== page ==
6. The Foundation Series Isaac Asimov
The term ‘Foundation Series’ is often used to include the Robot Series and Empire Series, which are set in the same fictional universe. In total there are fourteen novels and dozens of short stories written by Asimov, and six novels written by other authors after his death. The series is highly acclaimed, deservedly winning the one-time Hugo Award for “Best All-Time Series” in 1965. The premise of the series is that scientist Hari Seldon spent his life developing a branch of mathematics known as psychohistory, a concept devised by Asimov. Using the law of mass action, it can predict the future, but only on a large scale; it is error-prone for anything smaller than a planet or an empire. Using these techniques, Seldon foresees the fall of the Galactic Empire, which encompasses the entire Milky Way, and a dark age lasting thirty thousand years before a second great empire arises. These books are captivating and if you start book one, you won’t stop until you finish book fourteen.
7. Slaughterhouse-Five Kurt Vonnegut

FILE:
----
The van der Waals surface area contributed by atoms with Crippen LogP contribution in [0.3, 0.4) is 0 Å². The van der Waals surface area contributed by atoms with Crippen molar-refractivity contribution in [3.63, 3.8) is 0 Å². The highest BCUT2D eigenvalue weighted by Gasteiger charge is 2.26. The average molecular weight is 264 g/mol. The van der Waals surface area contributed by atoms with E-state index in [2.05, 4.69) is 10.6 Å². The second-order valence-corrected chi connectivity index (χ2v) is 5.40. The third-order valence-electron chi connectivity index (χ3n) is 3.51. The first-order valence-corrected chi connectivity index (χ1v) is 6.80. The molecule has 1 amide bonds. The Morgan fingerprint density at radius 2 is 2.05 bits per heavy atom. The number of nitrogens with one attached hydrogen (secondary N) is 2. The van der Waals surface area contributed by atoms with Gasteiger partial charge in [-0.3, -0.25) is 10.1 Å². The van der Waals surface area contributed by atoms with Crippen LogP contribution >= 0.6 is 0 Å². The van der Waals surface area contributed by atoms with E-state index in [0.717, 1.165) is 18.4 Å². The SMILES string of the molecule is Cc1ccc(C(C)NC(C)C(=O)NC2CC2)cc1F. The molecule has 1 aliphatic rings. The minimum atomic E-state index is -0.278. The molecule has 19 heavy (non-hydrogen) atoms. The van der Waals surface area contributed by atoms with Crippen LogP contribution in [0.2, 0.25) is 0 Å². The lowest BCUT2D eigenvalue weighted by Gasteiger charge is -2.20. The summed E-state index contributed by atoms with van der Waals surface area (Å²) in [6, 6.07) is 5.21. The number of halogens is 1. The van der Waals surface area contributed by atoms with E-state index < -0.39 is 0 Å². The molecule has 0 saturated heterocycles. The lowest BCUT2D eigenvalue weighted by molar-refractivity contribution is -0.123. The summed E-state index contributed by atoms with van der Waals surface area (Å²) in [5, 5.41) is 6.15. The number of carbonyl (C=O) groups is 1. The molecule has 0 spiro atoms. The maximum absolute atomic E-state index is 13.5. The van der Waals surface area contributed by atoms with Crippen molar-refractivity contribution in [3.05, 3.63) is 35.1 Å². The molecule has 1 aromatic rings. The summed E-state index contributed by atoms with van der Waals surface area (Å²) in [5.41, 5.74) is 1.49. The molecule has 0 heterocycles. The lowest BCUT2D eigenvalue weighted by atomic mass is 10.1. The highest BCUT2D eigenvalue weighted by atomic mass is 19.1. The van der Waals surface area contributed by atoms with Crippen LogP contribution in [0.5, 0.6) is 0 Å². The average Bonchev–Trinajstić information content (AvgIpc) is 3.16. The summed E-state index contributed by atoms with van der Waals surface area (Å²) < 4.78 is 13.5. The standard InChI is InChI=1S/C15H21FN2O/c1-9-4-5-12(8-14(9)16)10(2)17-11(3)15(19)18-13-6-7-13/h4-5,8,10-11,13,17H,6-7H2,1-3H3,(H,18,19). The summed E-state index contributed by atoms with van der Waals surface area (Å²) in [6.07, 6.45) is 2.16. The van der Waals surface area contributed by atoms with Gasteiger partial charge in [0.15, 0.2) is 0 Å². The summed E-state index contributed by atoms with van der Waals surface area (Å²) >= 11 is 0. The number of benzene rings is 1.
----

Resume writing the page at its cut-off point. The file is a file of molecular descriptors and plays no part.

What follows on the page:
Slaughterhouse-Five; or, The Children’s Crusade: A Duty-Dance With Death is a 1969 novel by Kurt Vonnegut. Widely regarded as a classic, it combines science fiction elements with an analysis of the human condition from an uncommon perspective, using time travel as a plot device and the bombing of Dresden in World War II, the aftermath of which Vonnegut witnessed, as a starting point. A disoriented and ill-trained American soldier named Billy Pilgrim is captured by German soldiers and is forced to live in a makeshift prison. Billy has become “unstuck in time” for unexplained reasons so he randomly and repeatedly visits different parts of his life, including his death. He meets, and is later kidnapped by, aliens from the planet Tralfamadore, who exhibit him in a Tralfamadorian zoo with Montana Wildhack, a pornographic movie star.